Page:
PBA World Championship

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The PBA World Championship is one of the four major PBA (Professional Bowlers Association) bowling events. Prior to 2002, the tournament was called the PBA National Championship. The PBA National Championship was first contested in 1960, then called the First Annual National Championship. PBA Hall of Famer Don Carter won the first National Championship title.

The National Championship and World Championship have been contested over the years using a variety of formats. Currently, the PBA World Championship's format is different from normal PBA Tour events, in that the qualifying scores come (at least partially) from other stand-alone tournaments. And unlike many events, it is open to the entire PBA membership.

Norm Duke won the Denny's World Championship on February 24, 2008 at Woodland Bowl in Indianapolis, Indiana. It was Duke's second career World Championship win and fourth major title overall. Entering the tournament, Duke stood 51st on the PBA points list, 12 behind the "cut line" to earn a Tour exemption for 2008–09. The World Championship victory guaranteed him a spot in the PBA's exempt field for the next two seasons. Duke repeated as PBA World Champion in the opening event of the 2008–09 season, defeating Chris Barnes 259–189. With his additional win in the 2008 U.S. Open, Duke set a PBA record by winning three consecutive major tournaments.

For the 2009–10 season, the PBA World Championship was part of a multi-tournament event held in Allen Park, Michigan called "The PBA World Series of Bowling," and was contested in a split format. The qualifying rounds of the tournament were contested August 31 – September 4, with the televised finals being broadcast live on ESPN December 13, 2009.[1] The PBA again held the World Series of Bowling in 2010, moving it to Las Vegas, Nevada, and again used it as qualifying for the 2010–11 PBA World Championship. This time, the 60-game qualifying scores for the five "animal pattern" championships held at the World Series were used to determine the 8-bowler TV field for the PBA World Championship finals. The World Championship finals were televised live over three consecutive days (January 14–16, 2011), a PBA first.[2]

At the 2011 World Series of Bowling, the qualifying rounds of four "animal" oil pattern events determined the top 25% of the field for the "cashers' round" of the PBA World Championship. Eight additional games then determined the 32-player match play field for the World Championship.[3] For the first time, ESPN aired the entire 16-player quarterfinal "eliminator" rounds over four broadcasts (December 11, December 18, January 1 and January 8), with the final round airing on January 15.

Champions[edit]

Year Winner Runner-up Championship match score
1960 Don Carter Ronnie Gaudern 237.17–227.24
1961 Dave Soutar Morrie Oppenheim 212.02–208.19
1962 Carmen Salvino Don Carter 193.29–193.10
1963 Billy Hardwick Ray Bluth 13541–13288
1964 Bob Strampe Sr. Ray Bluth 13979–13721
1965 Dave Davis Jerry McCoy 681–502
1966 Wayne Zahn Nelson Burton Jr. 14006–13869
1967 Dave Davis Pete Tountas 216–191
1968 Wayne Zahn Nelson Burton Jr. 14182–13741
1969 Mike McGrath Bill Allen 13670–13605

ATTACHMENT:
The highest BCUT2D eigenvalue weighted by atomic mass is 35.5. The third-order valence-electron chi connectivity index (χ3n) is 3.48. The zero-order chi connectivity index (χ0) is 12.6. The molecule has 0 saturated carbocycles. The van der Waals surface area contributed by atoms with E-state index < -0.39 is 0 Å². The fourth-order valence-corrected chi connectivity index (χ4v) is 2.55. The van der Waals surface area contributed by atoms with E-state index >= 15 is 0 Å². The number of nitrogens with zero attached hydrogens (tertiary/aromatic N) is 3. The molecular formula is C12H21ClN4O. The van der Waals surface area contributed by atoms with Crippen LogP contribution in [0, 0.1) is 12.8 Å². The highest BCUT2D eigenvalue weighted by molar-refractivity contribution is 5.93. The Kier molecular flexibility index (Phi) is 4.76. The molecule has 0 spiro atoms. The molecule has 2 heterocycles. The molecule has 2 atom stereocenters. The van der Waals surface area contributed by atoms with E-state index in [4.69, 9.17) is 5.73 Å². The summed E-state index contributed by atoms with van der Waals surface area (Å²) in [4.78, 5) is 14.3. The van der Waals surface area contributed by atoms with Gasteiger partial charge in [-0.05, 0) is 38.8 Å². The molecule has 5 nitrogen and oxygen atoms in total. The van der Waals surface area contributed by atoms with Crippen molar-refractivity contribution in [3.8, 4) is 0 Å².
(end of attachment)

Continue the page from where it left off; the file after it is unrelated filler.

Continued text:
1970 Mike McGrath Dave Davis 226–222
1971 Mike Limongello Dave Davis 207–202
1972 Johnny Guenther Dick Ritger 12986–12889
1973 Earl Anthony Sam Flanagan 212–189
1974 Earl Anthony Mark Roth 218–188
1975 Earl Anthony Jim Frazier 245–180
1976 Paul Colwell Dave Davis 191–191 (49-48 in two frame roll-off)
1977 Tommy Hudson Jay Robinson 206–200
1978 Warren Nelson Joseph Groskind 219–199
1979 Mike Aulby Earl Anthony 245–217
1980 Johnny Petraglia Gary Dickinson 235–223
1981 Earl Anthony Ernie Schlegel 242–237
1982 Earl Anthony Charlie Tapp 233–191
1983 Earl Anthony Mike Durbin 210–183
1984 Bob Chamberlain Dan Eberl 219–191
1985 Mike Aulby Steve Cook 253–211
1986 Tom Crites Mike Aulby 190–184
1987 Randy Pedersen Amleto Monacelli 233–222
1988 Brian Voss Todd Thompson 246–185
1989 Pete Weber Dave Ferraro 221–216
1990 Jim Pencak Chris Warren 223–214
1991 Mike Miller Norm Duke 218–214
1992 Eric Forkel Bob Vespi 217–133
1993 Ron Palombi Jr. Eugene McCune 237–224
1994 Dave Traber Dale Traber 196–187
1995 Scott Alexander Wayne Webb 246–210
1996 Butch Soper Walter Ray Williams Jr. 226–210
1997 Rick Steelsmith Brian Voss 218–190
1998 Pete Weber David Ozio 277–236
1999 Tim Criss Dave Arnold 238–161
2000 Norm Duke Jason Couch 214–198
2001 Walter Ray Williams Jr. Jeff Lizzi 258–204
2001–02 Doug Kent Lonnie Waliczek 215–160
2002–03 Walter Ray Williams Jr. Brian Kretzer 226–204
2003–04 Tom Baker Mika Koivuniemi 246–239
2004–05 Patrick Allen Chris Loschetter 235–210
2005–06 Walter Ray Williams Jr. Pete Weber 236–213
2006–07 Doug Kent Chris Barnes 237–216
2007–08 Norm Duke Ryan Shafer 202–165
2008–09 Norm Duke Chris Barnes 259–189
2009–10 Tom Smallwood Wes Malott 244–228
2010–11 Chris Barnes Bill O'Neill 267–237
2011–12 Osku Palermaa Ryan Shafer 203–177
2012–13+ Parker Bohn III Jason Belmonte 254–227
2012–13+ Dominic Barrett Sean Rash 238–235

+ Due to the 2012–13 "Super Season" running from November 2012 to December 2013, there were two PBA World Championship events: one in November 2012 and one in November 2013.

References[edit]

  1. ^ "FAQs for PBA World Series of Bowling." Article at pba.com/worldseries
  2. ^ Vint, Bill. "O'Neill Wins Top Berth for PBA World Championship." Article at www.pba.com on October 29, 2010. [1]
  3. ^ Vint, Bill. "Revised PBA World Series of Bowling Broadens International Appeal; Finals Set for South Point Arena." Article at www.pba.com on July 8, 2011. [2]

External links[edit]